Experts explain what ‘Big Short’ Michael Burry’s stock exit means for crypto
“Predicting a stock crash is a lot like predicting an earthquake. You know one will happen every so often but you can never tell exactly when or how severe it will be,” said Mati Greenspan.
Michael Burry, the investor who famously shorted the 2008 housing bubble, has dumped nearly all the stocks in his portfolio during Q2, suggesting there may be carnage ahead for stock and crypto markets.
According to a 13F disclosure filed with the United States Securities and Exchange Commission (SEC) on Monday, Burry’s hedge fund Scion Asset Management shed around $292 million worth of shares across companies from Apple and Meta to pharmaceuticals giant Bristol-Myers Squibb, leaving only a minor position in a private prison company.
As Bitcoin (BTC) and crypto have a strong correlation to the stock market, especially in relation to macroeconomic events such as Federal Reserve interest rate hikes and the Russian/Ukraine conflict, Burry’s bearish outlook on stocks may also be a warning sign for the crypto sector.
When asked by Cointelegraph whether Burry’s actions could spell potential gloom for the crypto markets, however, Quantum Economics founder and CEO Mati Greenspan said he is relatively unfazed by Burry’s moves despite his track record of predicting bearish scenarios.
Greenspan stated that it’s near impossible to predict the time and scale of crashes and suggested that there is generally always something bearish on the horizon that could potentially send stock and crypto prices crashing:
“Predicting a stock crash is a lot like predicting an earthquake. You know one will happen every so often but you can never tell exactly when or how severe it will be.”
He also stressed that investors shouldn’t jump at every piece of FUD that circulates online, noting that “investing is a long-term play and doesn’t normally work out for people who jump at shadows.”
Earlier this month, Burry warned investors that despite the recent rally in crypto and stocks, “winter is coming.” He pointed to U.S. consumer credit rates rising by $40 billion per month in contrast to its historical average of $28 billion month over month as reasons for such.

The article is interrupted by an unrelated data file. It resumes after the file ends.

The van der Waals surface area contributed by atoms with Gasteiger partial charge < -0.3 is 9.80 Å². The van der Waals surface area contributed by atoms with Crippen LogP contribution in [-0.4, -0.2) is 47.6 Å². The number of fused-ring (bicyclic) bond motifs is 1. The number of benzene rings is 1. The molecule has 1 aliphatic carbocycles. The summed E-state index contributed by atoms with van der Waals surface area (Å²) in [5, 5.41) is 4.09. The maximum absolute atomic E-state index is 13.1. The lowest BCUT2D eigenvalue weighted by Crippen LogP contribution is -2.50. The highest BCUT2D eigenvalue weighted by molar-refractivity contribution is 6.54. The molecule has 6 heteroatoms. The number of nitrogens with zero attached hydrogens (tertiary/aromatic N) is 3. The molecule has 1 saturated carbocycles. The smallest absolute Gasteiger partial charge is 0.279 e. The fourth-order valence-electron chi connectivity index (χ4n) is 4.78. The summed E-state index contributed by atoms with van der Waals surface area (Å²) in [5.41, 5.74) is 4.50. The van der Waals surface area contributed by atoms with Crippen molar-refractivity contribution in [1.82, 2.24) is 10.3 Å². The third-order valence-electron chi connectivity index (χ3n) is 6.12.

Seeking Alpha analyst Garret Duyck, however, offered a different take to Greenspan, outlining in a Tuesday article that Burry’s concerns over macro factors such as consumer credit, housing and business conditions may be something investors should take note:
“I take notice when Michael Burry is a bear and right now he is a huge bear. By liquidating the positions in his portfolio, save one, he is putting his money where his mouth has been: out of the market.”
“The macro data seems to support his hypothesis. I’m seeing weakness all over the place. The consumer is struggling while housing and business conditions are projecting job weakness. Earnings estimates are too generous and negative earnings will materially impact equity valuations which are already stretched.” he added.
While Burry’s predictions have had varying accuracy since he rose to fame by shorting the 2008 housing bubble, some of his most recent takes on crypto have generally come into fruition.
For example, in March 2021, Burry described Bitcoin as a “speculative bubble that poses more risk than opportunity,” as he predicted a crash would soon unfold. This coincided with the price of BTC going from $59,000 in March to around $34,000 by the End of May.
In June, he followed that up by labeling the price action in stock and crypto markets as the “Greatest Speculative Bubble of All Time in All Things.” And while BTC went on a surge to a new ATH in November of around $69,044, no one needs reminding of how much the market has crashed since then.